Learn more about the NeuroWiki
NeuroWiki articles are all linked, or cross-referenced. Wherever you see highlighted text like this, it means there is a link to some relevant article or NeuroWiki page with further in-depth information elsewhere if you need it. Holding your mouse over the link will often show you where a link will take you. You are always one click away from more information on any point that has a link attached. There are other links towards the end of most articles, for other articles of interest, relevant external web sites and pages, reference material, and organized categories of knowledge which you can search and traverse in a loose hierarchy for more information. Some articles may also have links to dictionary definitions, audio-book readings, quotations, and further information available on other University of Neurosurgery or CNS sites. You can add additional links if a relevant link is missing, and this is one way to contribute. Get started!
Editing most NeuroWiki pages is not difficult. Simply click on the "edit this page" tab at the top of a NeuroWiki page (or on a section-edit link). This will bring you to a new page with a text box containing the editable text of the original page. You should write a short edit summary in the small field below the edit-box. You may use shorthand to describe your changes, as described in the legend, and when you have finished, press the "Show preview" button to see how your changes will look. You can also see the difference between your edited page with your edits and the previous version of the page by pressing the "Show changes" button. If you're satisfied with what you see, press the Save page button. Your changes will immediately be visible to all NeuroWIKI users. Get started!
You can also click on the "Discussion" tab to see the corresponding talk page, which contains comments about the page from other NeuroWiki users. Click on the "+" tab to add a new section, or edit the page in the same way as an article page.
You should remember to sign your messages on talk pages and some special-purpose project pages, but you should not sign edits you make to regular articles. In page histories, the software keeps track of which user makes each change.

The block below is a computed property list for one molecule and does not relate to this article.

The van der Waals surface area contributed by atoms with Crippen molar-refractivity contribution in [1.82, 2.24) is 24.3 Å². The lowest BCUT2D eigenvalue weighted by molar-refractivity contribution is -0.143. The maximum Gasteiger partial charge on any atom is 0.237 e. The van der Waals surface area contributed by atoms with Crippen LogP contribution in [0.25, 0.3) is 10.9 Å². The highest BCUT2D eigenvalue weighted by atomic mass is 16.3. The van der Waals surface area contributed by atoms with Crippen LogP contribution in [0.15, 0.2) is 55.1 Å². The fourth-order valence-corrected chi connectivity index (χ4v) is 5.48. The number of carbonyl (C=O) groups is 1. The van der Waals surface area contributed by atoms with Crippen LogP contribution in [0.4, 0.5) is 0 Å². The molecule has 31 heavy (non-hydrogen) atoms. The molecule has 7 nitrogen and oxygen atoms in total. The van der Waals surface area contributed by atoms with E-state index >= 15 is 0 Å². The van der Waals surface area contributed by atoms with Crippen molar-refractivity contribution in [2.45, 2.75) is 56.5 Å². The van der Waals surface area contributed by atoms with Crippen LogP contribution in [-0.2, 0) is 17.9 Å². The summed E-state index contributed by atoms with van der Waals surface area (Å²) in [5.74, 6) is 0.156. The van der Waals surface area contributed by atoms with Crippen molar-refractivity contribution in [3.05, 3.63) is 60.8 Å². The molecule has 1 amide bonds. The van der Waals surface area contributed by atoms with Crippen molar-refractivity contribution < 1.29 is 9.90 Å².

A check to the "minor edit" box signifies that only superficial differences exist between the current and previous version: typo corrections, formatting and presentational changes, rearranging of text without modifying content, etc. A minor edit is a version that the editor believes requires no review and could never be the subject of a dispute. The "minor edit" option is one of several editing options available only to registered users. Get started!
All editors are encouraged to be bold, but there are several things that a user can do to ensure that major edits are performed smoothly. Before engaging in a major edit, a user should consider discussing proposed changes on the article discussion/talk page. Once the edit has been completed, the inclusion of an edit summary will assist in documenting the changes. These steps will help to ensure that major edits are well received by the NeuroWiki community.
A major edit should be reviewed to confirm that it is consensual to all concerned editors. Therefore, any change that affects the meaning of an article is major (not minor), even if the edit is a single word.
There are no necessary terms to which you have to agree when doing major edits, but the recommendations above have become best practice. If you do it your own way, the likelihood of your edits being re-edited may be higher. Get started!
The NeuroWiki default for all users is conventional WYSIWYG editing. However, users can change their preferences and uncheck the WYSIWYG editing in order to use the more powerful wiki markup. The wiki markup is the syntax system you can use to format a NeuroWiki page; please see "Help:Editing" for details on it, and "Help:Wikitext" examples for a longer list of the possibilities of Wikitext.